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The KTM X-Bow is the product of Austrian motorcycle maker KTM sensing a chill in the air.

Having established itself as a respected maker of off-road and competition motorcycles, it dipped its toes more deeply into the road bike market with some predictably hard-edged, high performance models.

However, the slow but relentless decline in the number of motorcycle licences across Europe spurred the firm on to try its engineering hand at building a four-wheeler.

The result is the KTM X-Bow, a roofless, two seat mid-engined sports car designed for road and track, which drives it firmly into the virtual paddock occupied by the Ariel Atom, Lotus 2-Eleven and various Caterhams. But it is so outlandish in its design that, even next to the established track-day-inspired oddballs, it looks like it's from another planet. 

Much of the KTM X-Bow is carbonfibre, and it comes either in black, black and white or black and orange, the trademark colour scheme of its makers. It's powered by a turbocharged 2.0-litre TFSI engine from Audi, complete with six-speed gearbox.

Structurally, the core of the KTM is an immensely strong carbonfibre tub, much of it exposed. It’s also possible to specify ancillary bodywork in matching carbonfibre. The body generates up to around 200kg of downforce at 124mph and it’s suspended by pushrod-actuated double wishbone suspension.

There’s not much creature comfort inside, but the sliding pedal platform is brilliant and combines with a four-way adjustable wheel. A hard-to-read LCD instrument pack sits between the twin cowls of the facia, while the controls for its trip computer and lap-timer sit on the steering wheel along with the indicators, horn and headlight flashers.

And of course the KTM X-Bow is predictably fast, not to mention huge fun. It's also unexpectedly refined, with a supple ride, relatively muted exhausts and a body remarkable free of vibration.

Three variants are offered: the GT, R and RR. The GT is the more road-focused variant, with a wraparound windscreen featuring integral heating elements, a wiper, windscreen washers and even portable clip-on sun visors.

The GT model is powered by a 281bhp, 310lb ft four-cylinder engine, which sends its power to the rear wheels via a six-speed manual gearbox and LSD. KTM claims 0-62mph in 4.1sec and a top speed of 144mph.

KTM's X-Bow R is a more performance-orientated model. It does away with the windscreen – so a helmet is a necessity – and benefits from more power. Its 2.0-litre powerplant churns out a higher 295bhp but a slighly lower 300lb ft. It's some 57kg lighter too, helping it accelerate from 0-62mph in a quicker 3.9sec. Its top speed is unchanged.

Lastly, KTM offers the range-topping X-Bow RR model, which is aimed specifically at those seeking to cut every tenth from their lap times. Upgrades include forged wheels, Brembo brakes, unique suspension tuning and ultra-high-performance tyres. A variety of power outputs are offered, allowing owners to tailor their cars to their requirements.

Draughts aside, in fact, the standard model almost seems tame. The X-Bow might do without ESP, traction control or ABS, and there’s no assistance for steering and brakes either, but it appears almost disappointingly benign on track. Throttle response is blunted unless the turbo is spinning hard and turn-in feels more measured than electric.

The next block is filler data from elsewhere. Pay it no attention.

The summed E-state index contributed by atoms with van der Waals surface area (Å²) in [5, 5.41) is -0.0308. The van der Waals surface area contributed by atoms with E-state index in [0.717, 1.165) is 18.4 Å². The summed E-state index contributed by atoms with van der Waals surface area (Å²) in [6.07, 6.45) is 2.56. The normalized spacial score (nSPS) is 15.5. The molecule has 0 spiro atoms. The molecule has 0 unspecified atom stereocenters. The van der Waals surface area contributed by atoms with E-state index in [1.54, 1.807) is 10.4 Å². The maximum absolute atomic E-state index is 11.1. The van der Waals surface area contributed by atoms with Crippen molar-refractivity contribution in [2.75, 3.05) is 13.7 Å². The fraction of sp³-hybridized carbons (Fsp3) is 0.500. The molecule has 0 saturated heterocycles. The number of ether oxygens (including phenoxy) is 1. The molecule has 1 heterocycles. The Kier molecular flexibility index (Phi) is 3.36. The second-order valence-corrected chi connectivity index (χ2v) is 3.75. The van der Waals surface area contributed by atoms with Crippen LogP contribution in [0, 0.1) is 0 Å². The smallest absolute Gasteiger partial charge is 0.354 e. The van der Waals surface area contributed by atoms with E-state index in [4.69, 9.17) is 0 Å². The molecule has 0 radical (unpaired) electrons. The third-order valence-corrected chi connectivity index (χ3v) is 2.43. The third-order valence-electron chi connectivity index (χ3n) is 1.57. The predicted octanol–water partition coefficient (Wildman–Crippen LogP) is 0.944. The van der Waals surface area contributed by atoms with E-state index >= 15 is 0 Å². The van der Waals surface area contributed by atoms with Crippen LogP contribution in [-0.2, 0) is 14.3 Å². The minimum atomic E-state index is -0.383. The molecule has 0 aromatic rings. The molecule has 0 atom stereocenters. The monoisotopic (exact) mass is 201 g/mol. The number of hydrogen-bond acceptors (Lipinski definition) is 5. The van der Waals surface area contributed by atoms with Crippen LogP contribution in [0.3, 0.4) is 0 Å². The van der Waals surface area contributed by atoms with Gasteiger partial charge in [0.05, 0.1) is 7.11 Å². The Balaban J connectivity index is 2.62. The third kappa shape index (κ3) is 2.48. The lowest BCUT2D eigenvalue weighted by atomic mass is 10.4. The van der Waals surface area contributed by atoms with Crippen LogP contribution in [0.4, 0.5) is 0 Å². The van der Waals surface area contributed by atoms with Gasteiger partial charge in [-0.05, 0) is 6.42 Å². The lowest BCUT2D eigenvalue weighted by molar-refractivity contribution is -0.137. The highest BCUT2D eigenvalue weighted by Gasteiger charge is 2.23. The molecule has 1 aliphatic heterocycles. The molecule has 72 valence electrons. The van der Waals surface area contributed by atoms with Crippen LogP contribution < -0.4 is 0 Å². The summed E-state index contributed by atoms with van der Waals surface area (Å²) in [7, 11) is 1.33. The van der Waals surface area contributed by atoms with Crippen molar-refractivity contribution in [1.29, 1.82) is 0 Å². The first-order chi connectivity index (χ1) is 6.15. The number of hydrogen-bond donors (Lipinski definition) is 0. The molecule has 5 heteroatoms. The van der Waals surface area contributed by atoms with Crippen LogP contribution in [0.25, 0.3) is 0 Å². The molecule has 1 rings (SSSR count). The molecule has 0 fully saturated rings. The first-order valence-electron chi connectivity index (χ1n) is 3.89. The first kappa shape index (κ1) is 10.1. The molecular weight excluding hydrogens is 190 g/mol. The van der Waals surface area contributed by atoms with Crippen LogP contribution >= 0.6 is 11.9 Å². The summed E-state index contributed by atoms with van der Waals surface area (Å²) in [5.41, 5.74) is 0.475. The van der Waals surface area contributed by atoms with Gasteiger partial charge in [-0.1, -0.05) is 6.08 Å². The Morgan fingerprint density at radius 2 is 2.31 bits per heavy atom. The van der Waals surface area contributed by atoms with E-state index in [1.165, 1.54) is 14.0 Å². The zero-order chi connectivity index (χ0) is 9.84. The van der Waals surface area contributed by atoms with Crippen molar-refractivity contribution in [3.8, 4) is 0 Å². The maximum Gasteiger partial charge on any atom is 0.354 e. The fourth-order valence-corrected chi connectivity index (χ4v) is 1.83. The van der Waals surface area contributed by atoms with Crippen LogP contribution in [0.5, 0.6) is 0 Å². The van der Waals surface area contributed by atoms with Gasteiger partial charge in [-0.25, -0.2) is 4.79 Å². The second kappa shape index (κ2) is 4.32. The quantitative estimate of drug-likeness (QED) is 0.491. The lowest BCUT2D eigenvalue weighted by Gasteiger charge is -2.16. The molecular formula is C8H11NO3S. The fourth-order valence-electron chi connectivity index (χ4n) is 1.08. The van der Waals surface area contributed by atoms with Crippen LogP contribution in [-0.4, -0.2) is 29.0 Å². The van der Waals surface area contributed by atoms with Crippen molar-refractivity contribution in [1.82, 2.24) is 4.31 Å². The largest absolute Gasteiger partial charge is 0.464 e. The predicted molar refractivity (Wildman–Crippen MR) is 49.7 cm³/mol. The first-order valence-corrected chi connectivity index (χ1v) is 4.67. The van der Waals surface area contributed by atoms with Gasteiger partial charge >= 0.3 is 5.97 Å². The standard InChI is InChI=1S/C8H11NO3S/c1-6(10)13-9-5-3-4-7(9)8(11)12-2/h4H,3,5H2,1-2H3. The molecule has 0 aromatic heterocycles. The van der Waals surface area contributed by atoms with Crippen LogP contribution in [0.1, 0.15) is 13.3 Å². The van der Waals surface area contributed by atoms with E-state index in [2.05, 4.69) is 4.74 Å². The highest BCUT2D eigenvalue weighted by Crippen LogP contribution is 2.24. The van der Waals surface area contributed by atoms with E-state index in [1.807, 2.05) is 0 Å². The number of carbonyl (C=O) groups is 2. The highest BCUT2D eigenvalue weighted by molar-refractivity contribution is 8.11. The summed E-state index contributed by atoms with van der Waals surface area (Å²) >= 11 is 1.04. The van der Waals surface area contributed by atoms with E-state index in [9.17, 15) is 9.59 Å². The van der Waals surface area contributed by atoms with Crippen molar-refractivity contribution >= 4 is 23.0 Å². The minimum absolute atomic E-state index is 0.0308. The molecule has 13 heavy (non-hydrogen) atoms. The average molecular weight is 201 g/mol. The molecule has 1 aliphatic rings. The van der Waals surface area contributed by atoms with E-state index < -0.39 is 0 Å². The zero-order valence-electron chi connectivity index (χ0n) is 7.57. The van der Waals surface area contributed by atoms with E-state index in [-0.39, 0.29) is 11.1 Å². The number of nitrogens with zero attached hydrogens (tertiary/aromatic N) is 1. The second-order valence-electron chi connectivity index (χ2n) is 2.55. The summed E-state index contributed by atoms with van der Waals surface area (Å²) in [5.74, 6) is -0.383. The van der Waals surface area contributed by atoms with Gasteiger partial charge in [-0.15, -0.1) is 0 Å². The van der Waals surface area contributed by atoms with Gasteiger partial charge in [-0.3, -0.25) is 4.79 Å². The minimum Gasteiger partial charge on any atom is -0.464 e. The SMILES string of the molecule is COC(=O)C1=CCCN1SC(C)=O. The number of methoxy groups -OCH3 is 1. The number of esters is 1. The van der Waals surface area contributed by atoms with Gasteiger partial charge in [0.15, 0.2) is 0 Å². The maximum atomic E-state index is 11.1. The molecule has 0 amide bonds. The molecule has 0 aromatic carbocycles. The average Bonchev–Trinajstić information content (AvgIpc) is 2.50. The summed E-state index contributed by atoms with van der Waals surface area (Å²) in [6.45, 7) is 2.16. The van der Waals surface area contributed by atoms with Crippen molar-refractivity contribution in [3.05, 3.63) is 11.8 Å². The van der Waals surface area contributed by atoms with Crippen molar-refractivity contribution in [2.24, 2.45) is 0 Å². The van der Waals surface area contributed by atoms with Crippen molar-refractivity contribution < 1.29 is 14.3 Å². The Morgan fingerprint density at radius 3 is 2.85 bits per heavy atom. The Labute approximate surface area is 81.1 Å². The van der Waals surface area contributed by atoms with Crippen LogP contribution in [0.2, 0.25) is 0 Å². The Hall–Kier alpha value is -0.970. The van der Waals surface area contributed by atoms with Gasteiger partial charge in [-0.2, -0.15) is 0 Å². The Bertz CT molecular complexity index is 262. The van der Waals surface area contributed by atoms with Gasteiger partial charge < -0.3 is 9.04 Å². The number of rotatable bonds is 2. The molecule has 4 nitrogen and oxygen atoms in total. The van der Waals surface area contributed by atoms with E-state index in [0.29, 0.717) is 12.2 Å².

Overall, in standard form at least, the X-Bow feels rapid, grippy, stable and obedient, its chief sensation-generator the denial of a roof.

But build speed and confidence – not hard, with a mid-engined chassis this friendly – and you realise that this is an utterly exhilarating weapon. Turn-in sharpens at speed, spearing the KTM through switchback twists that allow you to feel the car pivoting directly beneath your spine. You sense g-force, too, of which it can pull as much as 1.5 on road tyres.

The steering is quite heavy when loaded, slightly masking its fine sensitivity, and the servo-less, ABS-less brakes must be pressed hard, although the results are mighty effective if you can stay the right side of locking a wheel.

More speed increases the buffeting and your need for concentration, especially given the possibility of a rear-end slither or brake lock-up. Oversteer moments are satisfyingly easy and unalarming to correct, making this a car that it’s easy to polish your skills with.

The X-Bow is a bit of a contradiction, mixing civility and cockpit turbulence. On track, some may find it lacks the physical excitement – and occasional intimidation – of its rivals.

Yet it’s hard not to fall for the X-Bow’s wonderful manners and the flattering way it lets you hone your abilities without too many heart-in-mouth moments.

If you want more go from your KTM then the harder edged, more stiffly sprung and powerful X-Bow R gets extra power and a lower centre of gravity, which makes for a faster, sharper track car at the expense of some of the standard street version’s virtually unflappable civility.

Those who want even more can opt for the RR model, with more upgrades and tweaks, which KTM states is "tuned uncompromisingly for victory".

In any specification it’s no beauty, but it is fascinating to look at, thoroughly well built and extensively crash-tested. Whether it’s worth more than an Ariel Atom is debatable, but this is a terrific track-day machine with remarkably good road manners.

But given its price, you’ve got to love the KTM X-Bow as a piece of engineering and product design as much as you’ve got to love the driving experience.

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